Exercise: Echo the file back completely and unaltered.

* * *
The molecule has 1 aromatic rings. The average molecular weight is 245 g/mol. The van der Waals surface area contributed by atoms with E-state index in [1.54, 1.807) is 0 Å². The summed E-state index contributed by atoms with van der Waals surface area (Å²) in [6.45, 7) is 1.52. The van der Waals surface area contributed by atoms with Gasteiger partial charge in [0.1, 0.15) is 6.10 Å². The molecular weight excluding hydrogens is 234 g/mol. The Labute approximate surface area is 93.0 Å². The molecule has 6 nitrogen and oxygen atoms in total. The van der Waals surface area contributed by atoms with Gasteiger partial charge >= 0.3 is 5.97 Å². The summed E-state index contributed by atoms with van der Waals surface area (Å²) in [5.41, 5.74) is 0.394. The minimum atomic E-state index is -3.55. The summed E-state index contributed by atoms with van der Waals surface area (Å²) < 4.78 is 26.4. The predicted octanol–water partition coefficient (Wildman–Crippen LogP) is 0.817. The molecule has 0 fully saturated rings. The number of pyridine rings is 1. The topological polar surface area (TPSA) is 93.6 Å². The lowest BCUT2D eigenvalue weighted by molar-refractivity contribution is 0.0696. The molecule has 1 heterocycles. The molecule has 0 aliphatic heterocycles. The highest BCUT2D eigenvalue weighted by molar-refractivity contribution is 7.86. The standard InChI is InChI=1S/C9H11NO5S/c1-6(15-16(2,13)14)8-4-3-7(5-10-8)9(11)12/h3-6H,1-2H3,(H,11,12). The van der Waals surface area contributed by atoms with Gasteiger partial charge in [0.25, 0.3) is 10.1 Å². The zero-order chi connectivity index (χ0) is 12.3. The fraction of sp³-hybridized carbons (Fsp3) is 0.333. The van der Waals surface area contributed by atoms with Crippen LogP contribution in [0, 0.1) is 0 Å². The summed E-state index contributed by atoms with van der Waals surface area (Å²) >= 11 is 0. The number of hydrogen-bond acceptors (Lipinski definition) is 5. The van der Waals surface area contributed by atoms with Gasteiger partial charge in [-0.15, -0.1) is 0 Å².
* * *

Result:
The molecule has 1 aromatic rings. The average molecular weight is 245 g/mol. The van der Waals surface area contributed by atoms with E-state index in [1.54, 1.807) is 0 Å². The summed E-state index contributed by atoms with van der Waals surface area (Å²) in [6.45, 7) is 1.52. The van der Waals surface area contributed by atoms with Gasteiger partial charge in [0.1, 0.15) is 6.10 Å². The molecular weight excluding hydrogens is 234 g/mol. The Labute approximate surface area is 93.0 Å². The molecule has 6 nitrogen and oxygen atoms in total. The van der Waals surface area contributed by atoms with Gasteiger partial charge >= 0.3 is 5.97 Å². The summed E-state index contributed by atoms with van der Waals surface area (Å²) in [5.41, 5.74) is 0.394. The minimum atomic E-state index is -3.55. The summed E-state index contributed by atoms with van der Waals surface area (Å²) < 4.78 is 26.4. The predicted octanol–water partition coefficient (Wildman–Crippen LogP) is 0.817. The molecule has 0 fully saturated rings. The number of pyridine rings is 1. The topological polar surface area (TPSA) is 93.6 Å². The lowest BCUT2D eigenvalue weighted by molar-refractivity contribution is 0.0696. The molecule has 1 heterocycles. The molecule has 0 aliphatic heterocycles. The highest BCUT2D eigenvalue weighted by molar-refractivity contribution is 7.86. The standard InChI is InChI=1S/C9H11NO5S/c1-6(15-16(2,13)14)8-4-3-7(5-10-8)9(11)12/h3-6H,1-2H3,(H,11,12). The van der Waals surface area contributed by atoms with Gasteiger partial charge in [0.25, 0.3) is 10.1 Å². The zero-order chi connectivity index (χ0) is 12.3. The fraction of sp³-hybridized carbons (Fsp3) is 0.333. The van der Waals surface area contributed by atoms with Crippen LogP contribution in [0, 0.1) is 0 Å². The summed E-state index contributed by atoms with van der Waals surface area (Å²) >= 11 is 0. The number of hydrogen-bond acceptors (Lipinski definition) is 5. The van der Waals surface area contributed by atoms with Gasteiger partial charge in [-0.15, -0.1) is 0 Å².